The Galaxy Z Flip's 'Ultra Thin Glass' display may not be glass after all

Samsung Galaxy Z Flip Display Jerry Rig
Samsung Galaxy Z Flip Display Jerry Rig (Image credit: JerryRigEverything)

What you need to know

  • After a durability test, Samsung's Galaxy Z Flip foldable phone damages with the same ease as plastic.
  • Samsung contends that screen is more durable than other plastic displays.
  • Samsung will offer $119 screen replacements and a free professional screen protector application.

In a twist absolutely everyone saw coming, it looks like Samsung's Ultra Thin Glass — the brand new polymer developed specifically for foldable phones — is not quite as durable as the glass consumers are used to on most smartphones.

According to a durability test provided by YouTuber Zack Nelson, also known as JerryRigEverything, the Galaxy Z Flip's inner display scratches with the same ease as the Galaxy Fold's and Motorola RAZR's, both of which are covered with malleable plastic. This is despite the Flip reportedly using Ultra Thin Glass, which Samsung describes on its website thusly:

Meet the first-ever folding glass screen on a Galaxy. Yeah, we said folding glass. Made of Samsung Ultra Thin Glass, it sets you up for an epic view with a smooth, flat screen.

Based on that marketing, you'd be forgiven for thinking the phone screen's durability would not be too dissimilar to what you'd find on a Galaxy S20, which is covered by Corning Gorilla Glass 6. And even if that isn't reasonable given how difficult it likely is to manufacture actual, scratch-resistant glass that can fold up to 200,000 times, Samsung obfuscated that fact.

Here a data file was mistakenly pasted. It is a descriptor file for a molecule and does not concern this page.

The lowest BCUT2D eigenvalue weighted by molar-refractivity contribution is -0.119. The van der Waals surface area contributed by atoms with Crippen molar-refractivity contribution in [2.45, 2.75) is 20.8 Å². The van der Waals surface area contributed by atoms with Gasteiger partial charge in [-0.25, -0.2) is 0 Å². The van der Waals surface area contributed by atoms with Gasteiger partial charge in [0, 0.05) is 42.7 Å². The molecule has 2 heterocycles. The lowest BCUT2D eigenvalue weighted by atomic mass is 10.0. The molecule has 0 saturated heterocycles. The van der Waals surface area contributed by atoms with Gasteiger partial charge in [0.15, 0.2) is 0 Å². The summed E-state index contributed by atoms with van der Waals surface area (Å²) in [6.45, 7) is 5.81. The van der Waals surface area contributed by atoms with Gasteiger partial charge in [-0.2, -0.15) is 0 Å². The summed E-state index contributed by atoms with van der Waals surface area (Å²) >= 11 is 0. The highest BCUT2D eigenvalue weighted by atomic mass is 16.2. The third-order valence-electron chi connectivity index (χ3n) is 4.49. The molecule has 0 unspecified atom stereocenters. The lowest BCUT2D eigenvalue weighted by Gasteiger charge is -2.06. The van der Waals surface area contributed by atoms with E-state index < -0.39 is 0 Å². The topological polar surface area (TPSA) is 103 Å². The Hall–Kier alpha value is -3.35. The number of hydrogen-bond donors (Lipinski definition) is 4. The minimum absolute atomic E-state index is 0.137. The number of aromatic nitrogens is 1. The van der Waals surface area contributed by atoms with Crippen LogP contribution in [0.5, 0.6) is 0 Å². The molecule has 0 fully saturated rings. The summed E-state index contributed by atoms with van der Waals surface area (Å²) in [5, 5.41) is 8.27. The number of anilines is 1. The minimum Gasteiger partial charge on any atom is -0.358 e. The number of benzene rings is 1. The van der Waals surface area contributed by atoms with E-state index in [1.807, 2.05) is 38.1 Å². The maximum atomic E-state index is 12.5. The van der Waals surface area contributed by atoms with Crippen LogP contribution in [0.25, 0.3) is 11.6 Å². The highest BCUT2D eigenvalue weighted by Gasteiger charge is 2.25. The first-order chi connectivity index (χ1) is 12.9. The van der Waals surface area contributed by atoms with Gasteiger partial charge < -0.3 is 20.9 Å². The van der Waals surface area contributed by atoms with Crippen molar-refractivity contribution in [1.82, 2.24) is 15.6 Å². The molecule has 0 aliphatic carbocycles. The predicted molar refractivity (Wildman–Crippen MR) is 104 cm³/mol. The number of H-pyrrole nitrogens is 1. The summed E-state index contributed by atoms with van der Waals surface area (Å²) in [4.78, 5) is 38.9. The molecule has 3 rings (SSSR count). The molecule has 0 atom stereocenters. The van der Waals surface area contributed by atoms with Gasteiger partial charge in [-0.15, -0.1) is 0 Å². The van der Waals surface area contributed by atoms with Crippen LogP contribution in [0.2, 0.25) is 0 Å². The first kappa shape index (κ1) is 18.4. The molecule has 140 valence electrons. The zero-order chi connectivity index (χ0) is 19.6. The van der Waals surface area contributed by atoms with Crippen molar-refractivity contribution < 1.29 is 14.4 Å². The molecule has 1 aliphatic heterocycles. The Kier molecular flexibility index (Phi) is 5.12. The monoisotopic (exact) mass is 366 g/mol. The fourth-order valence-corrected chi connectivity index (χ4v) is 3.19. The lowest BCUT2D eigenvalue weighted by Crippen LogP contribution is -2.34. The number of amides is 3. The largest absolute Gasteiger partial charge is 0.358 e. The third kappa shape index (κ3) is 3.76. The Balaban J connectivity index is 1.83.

In a comment to The Verge, Samsung said that the Flip has a "protective layer" on the glass:

Galaxy Z Flip features an Infinity Flex Display with Samsung's Ultra Thin Glass (UTG) to deliver a sleek, premium look and offer an immersive viewing experience. Samsung's first-of-its-kind UTG technology is different from other Galaxy flagship devices. While the display does bend, it should be handled with care. Also, Galaxy Z Flip has a protective layer on top of the UTG similar to Galaxy Fold.

It also confirmed that customers will be able to get a screen replacement for a damaged Galaxy Z Flip display for $119 through the company's Premier warranty service, which is $30 less than one would pay for the same thing on the re-released Galaxy Fold. There's also a first-party screen protector that Samsung's retail warranty repair partner, uBreakiFix, can install on top of the protective layer.

The phone went on sale on Friday, February 14 for $1380, just three days after its announcement at Unpacked. Then Samsung provided reviewers 24 hours with the phone, which is unlike a typical review period for a flagship. Whether Samsung was trying to prevent this kind of negative media attention by limiting how long media had access to the phone isn't clear, but the phone proved extremely popular on its first day of availability, selling out in most retail stores and online.

JerryRigEverything's video is not the only negative attention the phone has received to date. A Twitter user in the UK reportedly received a review unit already cracked down the center of the display. He claims the unit was replaced within 24 hours by Samsung.

Another popular YouTuber, Quinn Nelson, whose channel Snazzy Labs has over 750,000 subscribers, experienced a different but similarly worrying defect on his Galaxy Z Flip. Samsung has not commented on his issue yet.

Despite all of this, Android Central's Andrew Martonik and Nirave Gondhia have had universally largely positive experiences with Samsung's new foldable so far and we're looking forward to putting the phone through its paces in our full review in the coming days.

Samsung Galaxy Z Flip

Samsung Galaxy Z Flip

The Galaxy Z Flip makes clamshells cool again. It acts as a compact phone when closed, with a miniature 1.06-inch display that lets you take calls and see the current date and time. Open it up and you get a gorgeous 6.7-inch Dynamic AMOLED panel made out of glass. You also get robust internal hardware and great cameras.

Daniel Bader

Daniel Bader was a former Android Central Editor-in-Chief and Executive Editor for iMore and Windows Central.